But librarians shouldn’t spike the ball just yet. Both Google cases face appeal scrutiny, as does the 2012 verdict in the Georgia State e-reserve case.
In an October hearing, the Second Circuit Court of Appeals Court seemed unlikely to overturn the decision in the HathiTrust case. But just a month later, the 11th Circuit appeared to question the finding in the GSU case. "I just didn't hear much sympathy for GSU on the panel, while I heard a lot of sympathy for the publishers," noted Brandon Butler, practitioner-in-residence at the American University, Washington College of Law and a contributor to the Association of Research Libraries' Policy Notes blog.
In 2014, appeal decisions will surely come for both the HathiTrust and the GSU cases, and we’ll know more about the fate of the Authors Guild’s appeal of the Google case.
3. The Common Core's Rough Debut
Over the last two years, librarians have viewed the Common Core state education standards as a chance to strut their stuff. “[Common Core] is about the teaching of critical-thinking skills,” noted Barbara Stripling in an interview with PW contributing editors Margaux DelGuidice and Rose Luna. “It is a golden opportunity. There has never been a better time for us to step up and take a leadership role.”
But while librarians in schools and public libraries eagerly prepared to embrace an instructional leadership role in their schools, the standards themselves have run into a buzzsaw of opposition. And when the standards went into practice this fall, it was clear that many districts were simply not ready, adding fuel to the common core backlash.
Where librarians once looked forward to collaborating on lesson plans, resources, and research skills, they are now as likely to find themselves listening to confused parents, and navigating administrative challenges in school districts ill-prepared to handle the new standards.
“I had a tween and his mother coming into the library, with Animal Farm as the class primary text, with The Communist Manifesto as the nonfiction complementary text,” Nicolette Warisse Sosulski, business librarian at Portage District Library, in Michigan, told PW. “The mom was looking for ways to explain The Communist Manifesto to a kid in junior high school—and was a little bemused as to why her middle schooler now had to do this when the older siblings had not been required to do so.”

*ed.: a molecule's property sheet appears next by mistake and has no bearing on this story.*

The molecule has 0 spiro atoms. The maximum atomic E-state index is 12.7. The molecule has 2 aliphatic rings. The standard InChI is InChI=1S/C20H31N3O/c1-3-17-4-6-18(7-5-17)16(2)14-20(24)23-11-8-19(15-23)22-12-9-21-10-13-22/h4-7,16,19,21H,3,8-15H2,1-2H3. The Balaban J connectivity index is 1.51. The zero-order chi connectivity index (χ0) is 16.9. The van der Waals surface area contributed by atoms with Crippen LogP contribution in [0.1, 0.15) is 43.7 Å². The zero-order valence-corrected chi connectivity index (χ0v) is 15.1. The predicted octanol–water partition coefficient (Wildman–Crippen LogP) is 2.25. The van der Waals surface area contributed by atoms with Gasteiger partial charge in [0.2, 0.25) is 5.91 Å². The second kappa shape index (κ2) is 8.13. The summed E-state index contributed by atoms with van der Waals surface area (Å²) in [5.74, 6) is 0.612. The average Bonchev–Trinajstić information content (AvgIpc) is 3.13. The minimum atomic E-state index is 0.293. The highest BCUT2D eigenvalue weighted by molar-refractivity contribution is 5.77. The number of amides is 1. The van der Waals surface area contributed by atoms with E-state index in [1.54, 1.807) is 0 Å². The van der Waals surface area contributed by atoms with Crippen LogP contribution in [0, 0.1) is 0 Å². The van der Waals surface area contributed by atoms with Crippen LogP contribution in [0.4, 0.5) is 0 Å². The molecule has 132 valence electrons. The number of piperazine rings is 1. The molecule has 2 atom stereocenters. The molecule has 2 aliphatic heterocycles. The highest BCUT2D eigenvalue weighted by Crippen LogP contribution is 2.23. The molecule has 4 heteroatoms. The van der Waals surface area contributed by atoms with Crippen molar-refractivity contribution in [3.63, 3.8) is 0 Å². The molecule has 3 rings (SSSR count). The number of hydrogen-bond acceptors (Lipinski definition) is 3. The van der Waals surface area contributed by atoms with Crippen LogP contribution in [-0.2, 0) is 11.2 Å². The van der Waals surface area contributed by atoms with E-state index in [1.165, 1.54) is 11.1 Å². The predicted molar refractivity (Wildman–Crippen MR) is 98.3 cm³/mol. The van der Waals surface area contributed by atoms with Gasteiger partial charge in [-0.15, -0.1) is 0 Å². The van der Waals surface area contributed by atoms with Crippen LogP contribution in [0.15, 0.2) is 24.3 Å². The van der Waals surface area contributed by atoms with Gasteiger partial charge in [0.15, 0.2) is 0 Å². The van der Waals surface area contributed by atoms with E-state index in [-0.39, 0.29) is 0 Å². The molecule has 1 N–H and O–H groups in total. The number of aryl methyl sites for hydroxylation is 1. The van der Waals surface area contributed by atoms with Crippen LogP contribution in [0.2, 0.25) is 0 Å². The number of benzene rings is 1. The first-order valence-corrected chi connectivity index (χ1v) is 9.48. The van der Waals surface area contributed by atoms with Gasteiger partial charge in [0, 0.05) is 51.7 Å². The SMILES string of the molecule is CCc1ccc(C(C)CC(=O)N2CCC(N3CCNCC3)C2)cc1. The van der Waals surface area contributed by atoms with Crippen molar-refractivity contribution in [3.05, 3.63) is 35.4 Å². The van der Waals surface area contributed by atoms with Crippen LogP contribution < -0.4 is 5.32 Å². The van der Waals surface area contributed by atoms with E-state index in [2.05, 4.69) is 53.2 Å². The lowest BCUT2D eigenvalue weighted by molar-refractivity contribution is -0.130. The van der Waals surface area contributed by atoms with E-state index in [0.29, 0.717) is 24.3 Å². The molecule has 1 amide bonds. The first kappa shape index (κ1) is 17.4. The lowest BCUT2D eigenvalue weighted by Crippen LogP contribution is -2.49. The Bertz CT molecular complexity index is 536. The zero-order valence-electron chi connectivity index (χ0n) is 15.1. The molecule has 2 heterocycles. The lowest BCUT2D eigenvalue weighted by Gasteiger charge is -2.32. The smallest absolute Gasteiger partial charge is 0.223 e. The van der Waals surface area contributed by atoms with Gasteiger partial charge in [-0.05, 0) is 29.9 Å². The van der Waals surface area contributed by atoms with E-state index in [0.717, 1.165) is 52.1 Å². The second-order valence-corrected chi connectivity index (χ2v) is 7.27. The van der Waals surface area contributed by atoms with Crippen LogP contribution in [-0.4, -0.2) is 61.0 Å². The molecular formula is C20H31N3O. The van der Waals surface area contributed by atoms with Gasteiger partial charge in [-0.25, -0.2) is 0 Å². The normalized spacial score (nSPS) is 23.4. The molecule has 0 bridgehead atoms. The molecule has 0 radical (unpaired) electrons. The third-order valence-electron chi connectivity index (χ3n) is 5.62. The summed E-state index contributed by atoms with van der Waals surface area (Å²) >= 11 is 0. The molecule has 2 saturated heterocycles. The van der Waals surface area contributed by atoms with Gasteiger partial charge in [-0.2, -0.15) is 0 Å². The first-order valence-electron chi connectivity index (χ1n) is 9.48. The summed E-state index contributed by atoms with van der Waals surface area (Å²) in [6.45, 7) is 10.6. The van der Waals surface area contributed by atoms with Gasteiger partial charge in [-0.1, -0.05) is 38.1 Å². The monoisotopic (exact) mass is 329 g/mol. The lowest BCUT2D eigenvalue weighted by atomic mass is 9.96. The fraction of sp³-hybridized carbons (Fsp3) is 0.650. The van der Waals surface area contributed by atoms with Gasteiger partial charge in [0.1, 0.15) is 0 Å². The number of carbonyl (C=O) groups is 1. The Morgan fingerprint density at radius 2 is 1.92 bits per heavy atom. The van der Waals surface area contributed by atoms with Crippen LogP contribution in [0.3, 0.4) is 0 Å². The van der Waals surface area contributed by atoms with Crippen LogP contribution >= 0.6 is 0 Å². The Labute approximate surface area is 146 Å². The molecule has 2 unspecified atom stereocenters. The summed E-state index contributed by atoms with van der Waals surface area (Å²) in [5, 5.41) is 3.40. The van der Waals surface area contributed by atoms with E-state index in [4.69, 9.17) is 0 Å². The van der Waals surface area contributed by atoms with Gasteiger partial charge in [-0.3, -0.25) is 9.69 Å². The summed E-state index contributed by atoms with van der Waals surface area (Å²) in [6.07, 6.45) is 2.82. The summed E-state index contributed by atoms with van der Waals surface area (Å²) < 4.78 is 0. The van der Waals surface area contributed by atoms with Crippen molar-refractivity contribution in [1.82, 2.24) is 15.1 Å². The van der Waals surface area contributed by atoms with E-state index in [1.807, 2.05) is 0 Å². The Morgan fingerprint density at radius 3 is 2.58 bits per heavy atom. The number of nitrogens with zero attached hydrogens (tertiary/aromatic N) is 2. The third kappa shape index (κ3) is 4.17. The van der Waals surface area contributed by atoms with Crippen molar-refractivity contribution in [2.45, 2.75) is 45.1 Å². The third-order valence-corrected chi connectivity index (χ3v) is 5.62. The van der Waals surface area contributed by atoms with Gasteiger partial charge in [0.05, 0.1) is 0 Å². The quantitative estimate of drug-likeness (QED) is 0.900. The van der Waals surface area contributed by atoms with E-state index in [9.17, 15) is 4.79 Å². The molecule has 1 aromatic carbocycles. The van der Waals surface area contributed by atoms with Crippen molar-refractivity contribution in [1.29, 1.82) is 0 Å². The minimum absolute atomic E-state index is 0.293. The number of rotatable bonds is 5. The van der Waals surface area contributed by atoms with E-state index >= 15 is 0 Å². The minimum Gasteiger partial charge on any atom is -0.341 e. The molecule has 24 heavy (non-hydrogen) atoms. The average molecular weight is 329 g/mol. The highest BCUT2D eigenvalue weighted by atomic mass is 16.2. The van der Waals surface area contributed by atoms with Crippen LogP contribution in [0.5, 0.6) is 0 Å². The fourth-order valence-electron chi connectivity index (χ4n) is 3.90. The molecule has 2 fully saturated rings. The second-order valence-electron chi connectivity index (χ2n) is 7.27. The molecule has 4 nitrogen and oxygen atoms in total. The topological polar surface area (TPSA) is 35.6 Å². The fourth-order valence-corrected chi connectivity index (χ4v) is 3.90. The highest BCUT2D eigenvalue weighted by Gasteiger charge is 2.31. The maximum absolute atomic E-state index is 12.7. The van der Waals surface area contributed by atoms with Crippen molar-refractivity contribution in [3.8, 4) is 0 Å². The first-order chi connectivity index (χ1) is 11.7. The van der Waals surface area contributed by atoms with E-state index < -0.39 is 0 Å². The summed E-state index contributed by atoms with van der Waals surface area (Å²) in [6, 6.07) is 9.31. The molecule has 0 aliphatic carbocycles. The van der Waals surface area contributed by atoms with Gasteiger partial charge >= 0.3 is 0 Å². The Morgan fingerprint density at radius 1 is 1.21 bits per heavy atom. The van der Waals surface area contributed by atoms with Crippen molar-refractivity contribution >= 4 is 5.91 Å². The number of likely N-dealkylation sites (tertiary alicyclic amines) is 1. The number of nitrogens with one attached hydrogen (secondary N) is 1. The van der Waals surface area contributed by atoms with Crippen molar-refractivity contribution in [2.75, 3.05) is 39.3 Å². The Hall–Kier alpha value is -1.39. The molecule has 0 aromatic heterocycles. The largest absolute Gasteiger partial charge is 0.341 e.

In 2014, librarians will continue to prepare for an expanded role under the common core. But it will be interesting to see how the standards can recover from their rough start.
4. What Happened to Copyright Reform?
Hopes were high that in 2013 some kind of copyright reform might begin. After all, in 2012, there were a number of developments that hinted at an overhaul, including the epic fail of SOPA (the Stop Online Privacy Act). Perhaps the most telling story of 2012, however, revolved around a young Republican staffer who authored a controversial, if celebrated report on copyright reform, which included among its provisions such third-rail proposals as shortening copyright terms and reintroducing renewal fees. The report was yanked within 24 hours, and its author, Derek Khanna was soon out of a job. But the cat was out of the bag: copyright reform for the digital age was coming. It was needed.
Well, not exactly nothing. There were a few unproductive committee hearings in 2013. Register of Copyrights Maria Pallante, urged Congress to consider “a forward-thinking framework for the benefit of both culture and commerce alike.” And the U.S. Department of Commerce issued a paper on “Copyright Policy, Creativity and Innovation in the Digital Economy,” seeking comments from the public. But the much anticipated first steps toward real copyright reform never materialized. And with a gridlocked Congress and midterm elections it is doubtful that Copyright reform is headed to the halls of Congress in 2014.
But on the heels of SOPA’s defeat, Khanna’s sacking, Google's court victory, and some unfortunate missteps from social network sites like Facebook, copyright did gain some public profile in 2013. And while a reform bill may still be in the distance, 2014 could be an important year in deciding how that bill will be written, and whose voices will be heard.
In the past, copyright was hardly a topic that mobilized the public. But in the digital age, that’s no longer the case. And while the big guns of the entertainment industry and the tech industry appear to be lined up on either side of the debate, the public is in the trenches. Will the interests of consumers—many of whom are also creators in this age of user generated content—be caught in a corporate crossfire? Or, will they prove to be the fulcrum on which worthy reform is leveraged?
One thing is certain: calls for some kind of meaningful reform are growing. And however the process unfolds, librarians are gearing up to play a critical role in representing the public interest.
5. Pew Finds Americans Love Their Libraries, But Use Is Declining
In 2013 the Pew Research Center’s Internet Project completed the third phase of a two-year research project on Americans’ attitudes toward their libraries, and the impact of digital technology. Overall, the news was very good for libraries. Throughout each phase of project, respondents enthusiastically praised libraries.
In the latest survey, released in mid-December, some 94% of Americans said that having a public library “improves the quality of life in a community," and 67% of respondents said it would affect them and their families if their local library was to close.